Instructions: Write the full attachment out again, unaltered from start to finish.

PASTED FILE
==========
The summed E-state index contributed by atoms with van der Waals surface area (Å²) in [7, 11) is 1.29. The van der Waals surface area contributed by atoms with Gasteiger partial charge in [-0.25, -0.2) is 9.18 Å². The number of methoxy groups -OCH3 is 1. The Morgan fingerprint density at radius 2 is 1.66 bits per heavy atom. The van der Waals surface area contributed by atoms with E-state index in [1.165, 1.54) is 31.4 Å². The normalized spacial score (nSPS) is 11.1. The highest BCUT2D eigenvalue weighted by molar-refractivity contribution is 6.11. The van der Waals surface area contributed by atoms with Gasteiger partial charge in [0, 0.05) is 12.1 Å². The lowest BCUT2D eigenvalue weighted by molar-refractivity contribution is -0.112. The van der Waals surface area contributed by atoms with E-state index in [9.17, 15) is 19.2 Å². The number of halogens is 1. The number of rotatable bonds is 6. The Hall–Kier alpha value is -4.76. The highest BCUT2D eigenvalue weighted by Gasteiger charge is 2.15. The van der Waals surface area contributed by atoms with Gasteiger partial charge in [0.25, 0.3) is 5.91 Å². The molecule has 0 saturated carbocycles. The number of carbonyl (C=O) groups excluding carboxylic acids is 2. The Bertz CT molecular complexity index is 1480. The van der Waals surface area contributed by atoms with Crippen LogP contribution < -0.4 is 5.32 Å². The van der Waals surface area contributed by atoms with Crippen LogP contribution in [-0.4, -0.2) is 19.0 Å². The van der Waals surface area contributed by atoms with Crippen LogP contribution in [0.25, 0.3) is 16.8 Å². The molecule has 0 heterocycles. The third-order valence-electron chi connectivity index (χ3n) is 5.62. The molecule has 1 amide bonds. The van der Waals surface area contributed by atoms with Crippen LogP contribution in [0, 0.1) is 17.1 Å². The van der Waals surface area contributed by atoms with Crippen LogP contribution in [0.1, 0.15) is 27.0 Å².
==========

The summed E-state index contributed by atoms with van der Waals surface area (Å²) in [7, 11) is 1.29. The van der Waals surface area contributed by atoms with Gasteiger partial charge in [-0.25, -0.2) is 9.18 Å². The number of methoxy groups -OCH3 is 1. The Morgan fingerprint density at radius 2 is 1.66 bits per heavy atom. The van der Waals surface area contributed by atoms with E-state index in [1.165, 1.54) is 31.4 Å². The normalized spacial score (nSPS) is 11.1. The highest BCUT2D eigenvalue weighted by molar-refractivity contribution is 6.11. The van der Waals surface area contributed by atoms with Gasteiger partial charge in [0, 0.05) is 12.1 Å². The lowest BCUT2D eigenvalue weighted by molar-refractivity contribution is -0.112. The van der Waals surface area contributed by atoms with E-state index in [9.17, 15) is 19.2 Å². The number of halogens is 1. The number of rotatable bonds is 6. The Hall–Kier alpha value is -4.76. The highest BCUT2D eigenvalue weighted by Gasteiger charge is 2.15. The van der Waals surface area contributed by atoms with Gasteiger partial charge in [0.25, 0.3) is 5.91 Å². The molecule has 0 saturated carbocycles. The number of carbonyl (C=O) groups excluding carboxylic acids is 2. The Bertz CT molecular complexity index is 1480. The van der Waals surface area contributed by atoms with Crippen LogP contribution < -0.4 is 5.32 Å². The van der Waals surface area contributed by atoms with Crippen LogP contribution in [-0.4, -0.2) is 19.0 Å². The van der Waals surface area contributed by atoms with Crippen LogP contribution in [0.25, 0.3) is 16.8 Å². The molecule has 0 heterocycles. The third-order valence-electron chi connectivity index (χ3n) is 5.62. The molecule has 1 amide bonds. The van der Waals surface area contributed by atoms with Crippen LogP contribution in [0, 0.1) is 17.1 Å². The van der Waals surface area contributed by atoms with Crippen LogP contribution in [0.1, 0.15) is 27.0 Å².